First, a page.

How to stay on top of personal development and training when working for yourself

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Being independent and working from home is difficult to manage. Distractions are everywhere, and a lack of management or pressure from co-workers means that self-discipline and a strict routine are essential in maintaining control over work and personal life.

Here’s a look at my routine, and how to stay focused and stay on top of career development outside of a traditional office environment.

Morning routine

I am at my desk ready to start work at 8:30 am. If you can’t do it yourself, it won’t work. Can you cope if the kids don’t get out of bed or a sock is missing? No? Then advance your wake-up time by 10 minutes.

I try to keep my evenings low-key to be ready to crack as soon as I wake up. If that can’t be helped, I sometimes use an evening or two to get ready before the morning. As long as the kids have their school stuff ready to go, all is well.

Tips for balancing work and private life:

  • Don’t set unrealistic expectations

If someone wants to talk at 3 p.m. when you are on your way to school, ask to move them an hour later and engage the kids with a TV show or snack while you close the door and return to work .

  • Divide your time between roles

Dividing the time between “me at work” and “me at home” helps productivity and focus. When the kids get home they will naturally want to talk or do their homework, so they need me.

To simplify my time, I rarely take a real lunch break, I just have something in the kitchen. This means that from the moment I sit down, I am more productive than in an office environment, where coffee breaks and kitchen discussions are tempting.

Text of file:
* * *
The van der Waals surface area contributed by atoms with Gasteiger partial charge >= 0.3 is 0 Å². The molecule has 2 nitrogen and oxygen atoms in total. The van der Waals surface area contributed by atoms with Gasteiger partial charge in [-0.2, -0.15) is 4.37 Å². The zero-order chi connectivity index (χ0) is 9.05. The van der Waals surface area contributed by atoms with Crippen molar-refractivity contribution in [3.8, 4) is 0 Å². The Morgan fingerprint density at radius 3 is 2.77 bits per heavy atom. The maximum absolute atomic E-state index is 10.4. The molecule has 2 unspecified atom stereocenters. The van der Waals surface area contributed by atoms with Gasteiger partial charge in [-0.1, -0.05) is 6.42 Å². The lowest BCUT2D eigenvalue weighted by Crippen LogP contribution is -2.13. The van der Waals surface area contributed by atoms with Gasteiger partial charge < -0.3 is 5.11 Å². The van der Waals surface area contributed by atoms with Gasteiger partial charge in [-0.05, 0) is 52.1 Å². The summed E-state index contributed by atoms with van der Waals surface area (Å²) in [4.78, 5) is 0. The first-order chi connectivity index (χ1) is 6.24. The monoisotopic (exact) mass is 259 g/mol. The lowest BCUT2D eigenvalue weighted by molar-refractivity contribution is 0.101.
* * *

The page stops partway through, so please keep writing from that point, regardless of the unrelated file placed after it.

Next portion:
One evening, I use meal services like Hello Fresh and Gousto to cook according to the directions – it consumes less mental energy than cooking.

Tips for training and career development:

Working for yourself from home might sound like heaven, but it can leave you out of the loop in terms of training and development. I keep abreast of the latest developments in my industry and push myself by following my own advice.

  • Get online training

I subscribe to various organizations for my personal development, am a member of NUJ and look for classes if possible (that fit in with childcare) but often do online and network trainings through Facebook, LinkedIn and Twitter .

  • Show your face at important events

I managed to go to Turin in 2017 for a 5 days experience on new developments in journalism, which really inspired me to develop my online business.

I visit London maybe twice a year for networking events as well. Is it more difficult? Not necessarily, I find that I meet more focused people who can help me, but certainly more organization is needed instead of being able to go out for a drink after work.

  • Appreciate the opportunities

I find that people accept very well the fact that I don’t live in the city and that I have children. Remote working becomes a plus because people value your experience, not your time. In addition, I find that I have better headspace to appreciate the opportunities when I see them.

About the Author

Gina Clarke is a freelance PR and journalist. Gina shared her tips and advice as part of Bathstore’s “Morning routines count” campaign.


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